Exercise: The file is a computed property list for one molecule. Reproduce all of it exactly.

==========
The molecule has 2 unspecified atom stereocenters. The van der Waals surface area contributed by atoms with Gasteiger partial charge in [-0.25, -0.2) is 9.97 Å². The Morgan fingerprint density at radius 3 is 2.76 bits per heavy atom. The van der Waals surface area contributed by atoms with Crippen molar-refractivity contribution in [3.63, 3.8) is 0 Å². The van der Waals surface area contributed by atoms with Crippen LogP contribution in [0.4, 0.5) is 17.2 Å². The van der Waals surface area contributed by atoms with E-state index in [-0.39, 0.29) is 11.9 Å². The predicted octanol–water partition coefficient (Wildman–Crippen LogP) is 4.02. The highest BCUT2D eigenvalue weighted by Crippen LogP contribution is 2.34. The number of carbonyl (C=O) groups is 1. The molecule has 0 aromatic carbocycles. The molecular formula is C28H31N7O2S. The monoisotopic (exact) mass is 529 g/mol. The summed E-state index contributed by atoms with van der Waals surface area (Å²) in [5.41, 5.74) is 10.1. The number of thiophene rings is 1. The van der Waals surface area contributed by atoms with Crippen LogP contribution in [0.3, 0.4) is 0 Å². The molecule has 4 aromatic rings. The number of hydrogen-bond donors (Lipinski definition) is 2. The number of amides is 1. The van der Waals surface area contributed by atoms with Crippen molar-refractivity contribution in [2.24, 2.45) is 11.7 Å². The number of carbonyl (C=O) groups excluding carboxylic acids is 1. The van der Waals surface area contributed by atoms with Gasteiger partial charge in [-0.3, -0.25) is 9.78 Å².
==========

The molecule has 2 unspecified atom stereocenters. The van der Waals surface area contributed by atoms with Gasteiger partial charge in [-0.25, -0.2) is 9.97 Å². The Morgan fingerprint density at radius 3 is 2.76 bits per heavy atom. The van der Waals surface area contributed by atoms with Crippen molar-refractivity contribution in [3.63, 3.8) is 0 Å². The van der Waals surface area contributed by atoms with Crippen LogP contribution in [0.4, 0.5) is 17.2 Å². The van der Waals surface area contributed by atoms with E-state index in [-0.39, 0.29) is 11.9 Å². The predicted octanol–water partition coefficient (Wildman–Crippen LogP) is 4.02. The highest BCUT2D eigenvalue weighted by Crippen LogP contribution is 2.34. The number of carbonyl (C=O) groups is 1. The molecule has 0 aromatic carbocycles. The molecular formula is C28H31N7O2S. The monoisotopic (exact) mass is 529 g/mol. The summed E-state index contributed by atoms with van der Waals surface area (Å²) in [5.41, 5.74) is 10.1. The number of thiophene rings is 1. The van der Waals surface area contributed by atoms with Crippen LogP contribution in [0.3, 0.4) is 0 Å². The molecule has 4 aromatic rings. The number of hydrogen-bond donors (Lipinski definition) is 2. The number of amides is 1. The van der Waals surface area contributed by atoms with Crippen molar-refractivity contribution in [2.24, 2.45) is 11.7 Å². The number of carbonyl (C=O) groups excluding carboxylic acids is 1. The van der Waals surface area contributed by atoms with Gasteiger partial charge in [-0.3, -0.25) is 9.78 Å².